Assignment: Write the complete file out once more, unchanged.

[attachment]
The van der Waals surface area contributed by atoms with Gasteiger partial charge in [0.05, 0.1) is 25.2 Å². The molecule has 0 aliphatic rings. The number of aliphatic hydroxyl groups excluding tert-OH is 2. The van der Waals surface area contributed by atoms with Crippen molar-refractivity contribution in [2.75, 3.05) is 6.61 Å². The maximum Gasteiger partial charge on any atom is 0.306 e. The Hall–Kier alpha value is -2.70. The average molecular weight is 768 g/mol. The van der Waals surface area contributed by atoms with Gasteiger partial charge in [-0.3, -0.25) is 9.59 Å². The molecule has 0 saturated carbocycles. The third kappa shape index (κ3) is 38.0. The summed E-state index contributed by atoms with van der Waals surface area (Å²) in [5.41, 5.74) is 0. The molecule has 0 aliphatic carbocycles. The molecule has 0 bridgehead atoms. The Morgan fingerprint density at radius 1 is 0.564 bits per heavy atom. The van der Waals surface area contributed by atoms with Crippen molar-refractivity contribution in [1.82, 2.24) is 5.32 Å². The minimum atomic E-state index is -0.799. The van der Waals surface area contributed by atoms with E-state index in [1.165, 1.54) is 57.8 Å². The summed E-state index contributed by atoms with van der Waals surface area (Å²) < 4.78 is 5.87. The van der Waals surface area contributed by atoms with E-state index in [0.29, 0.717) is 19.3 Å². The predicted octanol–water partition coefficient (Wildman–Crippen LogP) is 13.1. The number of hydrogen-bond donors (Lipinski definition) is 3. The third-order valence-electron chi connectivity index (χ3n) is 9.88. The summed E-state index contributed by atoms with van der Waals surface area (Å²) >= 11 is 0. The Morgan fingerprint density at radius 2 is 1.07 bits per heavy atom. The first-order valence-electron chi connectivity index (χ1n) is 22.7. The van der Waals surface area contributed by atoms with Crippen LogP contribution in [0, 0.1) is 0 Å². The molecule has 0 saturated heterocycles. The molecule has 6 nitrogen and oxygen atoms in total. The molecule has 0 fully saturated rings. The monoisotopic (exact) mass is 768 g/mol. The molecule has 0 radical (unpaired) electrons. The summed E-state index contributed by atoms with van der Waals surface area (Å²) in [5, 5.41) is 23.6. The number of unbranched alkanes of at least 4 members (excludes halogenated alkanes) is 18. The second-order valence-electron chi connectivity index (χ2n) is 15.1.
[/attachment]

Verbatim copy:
The van der Waals surface area contributed by atoms with Gasteiger partial charge in [0.05, 0.1) is 25.2 Å². The molecule has 0 aliphatic rings. The number of aliphatic hydroxyl groups excluding tert-OH is 2. The van der Waals surface area contributed by atoms with Crippen molar-refractivity contribution in [2.75, 3.05) is 6.61 Å². The maximum Gasteiger partial charge on any atom is 0.306 e. The Hall–Kier alpha value is -2.70. The average molecular weight is 768 g/mol. The van der Waals surface area contributed by atoms with Gasteiger partial charge in [-0.3, -0.25) is 9.59 Å². The molecule has 0 saturated carbocycles. The third kappa shape index (κ3) is 38.0. The summed E-state index contributed by atoms with van der Waals surface area (Å²) in [5.41, 5.74) is 0. The molecule has 0 aliphatic carbocycles. The molecule has 0 bridgehead atoms. The Morgan fingerprint density at radius 1 is 0.564 bits per heavy atom. The van der Waals surface area contributed by atoms with Crippen molar-refractivity contribution in [1.82, 2.24) is 5.32 Å². The minimum atomic E-state index is -0.799. The van der Waals surface area contributed by atoms with E-state index in [1.165, 1.54) is 57.8 Å². The summed E-state index contributed by atoms with van der Waals surface area (Å²) < 4.78 is 5.87. The van der Waals surface area contributed by atoms with E-state index in [0.29, 0.717) is 19.3 Å². The predicted octanol–water partition coefficient (Wildman–Crippen LogP) is 13.1. The number of hydrogen-bond donors (Lipinski definition) is 3. The third-order valence-electron chi connectivity index (χ3n) is 9.88. The summed E-state index contributed by atoms with van der Waals surface area (Å²) >= 11 is 0. The Morgan fingerprint density at radius 2 is 1.07 bits per heavy atom. The first-order valence-electron chi connectivity index (χ1n) is 22.7. The van der Waals surface area contributed by atoms with Crippen LogP contribution in [0, 0.1) is 0 Å². The molecule has 0 saturated heterocycles. The molecule has 6 nitrogen and oxygen atoms in total. The molecule has 0 fully saturated rings. The monoisotopic (exact) mass is 768 g/mol. The molecule has 0 radical (unpaired) electrons. The summed E-state index contributed by atoms with van der Waals surface area (Å²) in [5, 5.41) is 23.6. The number of unbranched alkanes of at least 4 members (excludes halogenated alkanes) is 18. The second-order valence-electron chi connectivity index (χ2n) is 15.1.